Former Obama White House official Ben Rhodes, in his forthcoming memoir, tells of a moment of doubt the first African American president had after the election of Donald Trump on a campaign dominated by white grievance.
"Sometimes I wonder whether I was 10 or 20 years too early," President Barack Obama said in the passage, first reported this week by Peter Baker in the New York Times.
I hate to say it, but I think the former president was correct.
Ten or 20 years from now, America will be much closer to the majority-minority nation it is forecast to become in 2045. A racist backlash to a black president wouldn't matter as much.
But what was naively proclaimed in 2008 as post-racial America was instead kindling for white insecurity, and Trump cunningly exploited and stoked racial grievance with his subtle and overt nods to white nationalism. He is now leading the backlash to the Obama years and is seeking to extend white dominion as long as possible, with attempts to stem immigration, to suppress minority voting and to deter minority census participation.
It won't work for long, but it might work for now. These are the death throes of white hegemony. And they are ugly.
Trump rallied supporters in Nashville with many of the race-based themes of his campaign, saying Mexico is "going to pay for the wall and they're going to enjoy it." He led the crowd in denouncing Latino "animals" who join the MS-13 gang, and repeated his message to black people: "What the hell do you have to lose?"
Trump pardoned Dinesh D'Souza, the Indian American provocateur who had called Obama a "boy" from the "ghetto" and a "grown up Trayvon," had dismissed Rosa Parks, and was prolific in his use of the n-word. This follows Trump's previous pardon of anti-immigrant provocateur Joe Arpaio.
Trump's new secretary of state, Mike Pompeo, hosted the previously shunned Hungarian foreign minister, following his government's reelection on a campaign of anti-Semitism and anti-Muslim demagoguery. The ruling party won by demonizing the Jewish Hungarian American George Soros, a Holocaust survivor. The Hungarian government has just introduced "Stop Soros" legislation that makes it illegal for civil society groups to help migrants. The minister proclaimed his government and Trump's "natural allies."
A new Harvard University study in the New England Journal of Medicine found the death toll in Puerto Rico from Hurricane Maria, officially 64, was at least 4,645. These deaths are directly attributable to the woeful response by the federal government in restoring electricity, food, water and medical infrastructure. Trump had justified the anemic response by using racist stereotypes to blame Puerto Ricans for being lazy: "not able to get their workers to help" and "want everything to be done for them."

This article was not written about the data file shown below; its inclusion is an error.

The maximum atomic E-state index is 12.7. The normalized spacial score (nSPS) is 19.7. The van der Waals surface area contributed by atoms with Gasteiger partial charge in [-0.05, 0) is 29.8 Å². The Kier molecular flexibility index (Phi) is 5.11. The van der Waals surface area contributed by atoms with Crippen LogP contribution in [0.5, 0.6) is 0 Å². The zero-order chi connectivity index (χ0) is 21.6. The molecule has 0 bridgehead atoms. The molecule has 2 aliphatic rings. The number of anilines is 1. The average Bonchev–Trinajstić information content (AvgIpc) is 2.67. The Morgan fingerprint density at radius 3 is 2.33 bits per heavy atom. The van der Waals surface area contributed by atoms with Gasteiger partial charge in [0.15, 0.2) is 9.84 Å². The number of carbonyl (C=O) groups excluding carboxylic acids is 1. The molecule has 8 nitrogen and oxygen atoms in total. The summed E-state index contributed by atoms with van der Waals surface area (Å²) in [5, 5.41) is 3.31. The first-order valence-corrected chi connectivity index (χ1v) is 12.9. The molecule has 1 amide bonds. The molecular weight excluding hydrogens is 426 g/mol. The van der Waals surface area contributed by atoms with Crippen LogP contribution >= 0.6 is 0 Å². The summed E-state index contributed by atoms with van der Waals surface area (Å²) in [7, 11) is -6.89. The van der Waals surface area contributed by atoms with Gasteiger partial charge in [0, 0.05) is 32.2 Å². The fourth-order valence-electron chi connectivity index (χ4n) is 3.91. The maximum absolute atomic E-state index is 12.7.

And, finally, a new study by academic researchers in California found that opposition to welfare another Trump fixation has grown among white Americans. The researchers concluded that "whites' perceptions that minorities' standing is rising can produce periods of 'welfare backlash' " but only if they believe the programs primarily benefit minorities.
Let's not be deceived: The racial wedge Trump has driven through the United States cleaves us deeper all the time. It has been shown in innumerable studies and regression analyses that the main predictor of support for Trump is racial anxiety far more than economic anxiety. That's why Trump's base remains rock-solid behind him even as the tax cut, in the first quarter, contributed to an 8 percent increase in corporate earnings but only a 1 percent increase in consumer spending the lowest increase in five years and even though coal jobs are disappearing faster than before, wages remain stuck and the promised return of manufacturing hasn't happened.
Now we're seeing a mirror effect among Trump's opponents that is deepening the racial divide. As Sean McElwee wrote in the New York Times recently , Democratic voters, particularly white Democrats, are shifting left in their views about race.
This will resolve itself naturally as 2045 comes and goes. The outcome of the struggle fading white hegemony is inevitable. What wasn't inevitable is the Trump-led ugliness, while Trump's fellow Republicans look away.
"There is no Republican Party. There's a Trump Party," former Republican House speaker John A. Boehner told a group in Michigan this week. "The Republican Party is kind of taking a nap somewhere."
Sleeping while Trump tears us apart by race? That's not a nap. It's an irreversible coma.
Dana Milbank is an op-ed columnist.